Detecting Depression


One in fifteen adult Americans will experience a major depressive episode over the next 12 months. In what could be a major breakthrough for the treatment and study of the disease, scientists at Northwestern University say they have developed a blood test to detect depression in adults. Eva Redei, one of the lead scientists on the project joins us live to talk about the discovery.


Northwestern University researchers have developed a blood test to diagnose depression in adults. 

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Depression, according to the National Institute of Mental Health (NIMH), is one of the most common mental disorders in the U.S., affecting about 6.7 percent of adults.

In an experiment, researchers led by Professor Eva Redei compared blood samples of 32 adults previously diagnosed with depression to 32 adults without depression. Nine blood markers differed significantly between the two groups.

After 18 weeks, researchers found detectable differences in blood marker levels between depressed adults who felt their cognitive behavioral therapy had been effective, versus those who didn’t.

“These markers come closest to the ultimate goal of identifying predisposition to depression, even in the absence of a current depressive episode,” the study stated in Translational Psychology. “Finally, another first is the fingerprint-like co-expression network that could predict whether the patient will get well after CBT or not, before the therapy begins.”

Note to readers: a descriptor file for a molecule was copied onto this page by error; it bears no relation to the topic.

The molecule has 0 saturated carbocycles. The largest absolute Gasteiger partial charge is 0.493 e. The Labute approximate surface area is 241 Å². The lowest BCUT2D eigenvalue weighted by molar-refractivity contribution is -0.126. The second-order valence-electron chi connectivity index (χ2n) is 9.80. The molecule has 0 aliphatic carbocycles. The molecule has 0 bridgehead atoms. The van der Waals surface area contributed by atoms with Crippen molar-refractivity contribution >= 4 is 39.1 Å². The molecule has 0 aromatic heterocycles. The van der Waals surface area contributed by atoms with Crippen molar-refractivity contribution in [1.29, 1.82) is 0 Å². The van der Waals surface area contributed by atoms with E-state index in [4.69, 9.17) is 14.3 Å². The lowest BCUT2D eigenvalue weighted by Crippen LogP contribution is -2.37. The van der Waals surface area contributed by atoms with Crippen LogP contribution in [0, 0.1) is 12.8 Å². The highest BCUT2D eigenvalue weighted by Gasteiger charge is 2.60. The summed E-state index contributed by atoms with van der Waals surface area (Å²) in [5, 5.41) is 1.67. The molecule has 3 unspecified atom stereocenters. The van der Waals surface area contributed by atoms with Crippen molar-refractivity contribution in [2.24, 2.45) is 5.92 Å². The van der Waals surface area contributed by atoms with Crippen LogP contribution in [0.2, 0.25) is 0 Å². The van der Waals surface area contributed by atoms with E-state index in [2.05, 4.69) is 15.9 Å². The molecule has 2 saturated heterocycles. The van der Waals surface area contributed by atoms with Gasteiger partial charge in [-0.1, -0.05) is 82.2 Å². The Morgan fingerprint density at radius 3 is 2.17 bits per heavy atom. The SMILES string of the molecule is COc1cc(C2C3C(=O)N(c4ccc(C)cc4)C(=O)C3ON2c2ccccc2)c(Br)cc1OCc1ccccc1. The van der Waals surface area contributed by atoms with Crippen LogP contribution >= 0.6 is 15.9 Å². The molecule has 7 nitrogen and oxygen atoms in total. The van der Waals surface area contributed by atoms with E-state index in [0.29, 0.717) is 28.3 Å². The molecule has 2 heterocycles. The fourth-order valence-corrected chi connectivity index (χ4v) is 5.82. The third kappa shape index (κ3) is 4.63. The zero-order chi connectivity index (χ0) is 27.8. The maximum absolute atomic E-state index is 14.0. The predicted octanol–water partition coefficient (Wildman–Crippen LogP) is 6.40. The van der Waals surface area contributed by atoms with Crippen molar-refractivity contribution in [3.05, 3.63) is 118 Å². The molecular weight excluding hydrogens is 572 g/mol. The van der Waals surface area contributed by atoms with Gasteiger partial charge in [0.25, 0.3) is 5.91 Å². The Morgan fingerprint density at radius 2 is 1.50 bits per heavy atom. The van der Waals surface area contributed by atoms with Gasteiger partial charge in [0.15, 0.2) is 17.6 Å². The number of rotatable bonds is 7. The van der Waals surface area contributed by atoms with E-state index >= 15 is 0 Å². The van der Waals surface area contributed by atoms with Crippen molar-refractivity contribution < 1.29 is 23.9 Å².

The NIMH recommends a physical and psychological exam for diagnosing depression. Online, Psychology Today offers a “depression test” to determine whether a person has, or is at risk for, depression. The test includes 101 questions and takes approximately 30 minutes.

“The search for an objective diagnostic test with high sensitivity and specificity for MDD has been ongoing for decades,” the study stated.

For those that find themselves diagnosed with depression, a number of resources exist within Chicago:

Read the full study here.


--Graphic by Travis Cornejo

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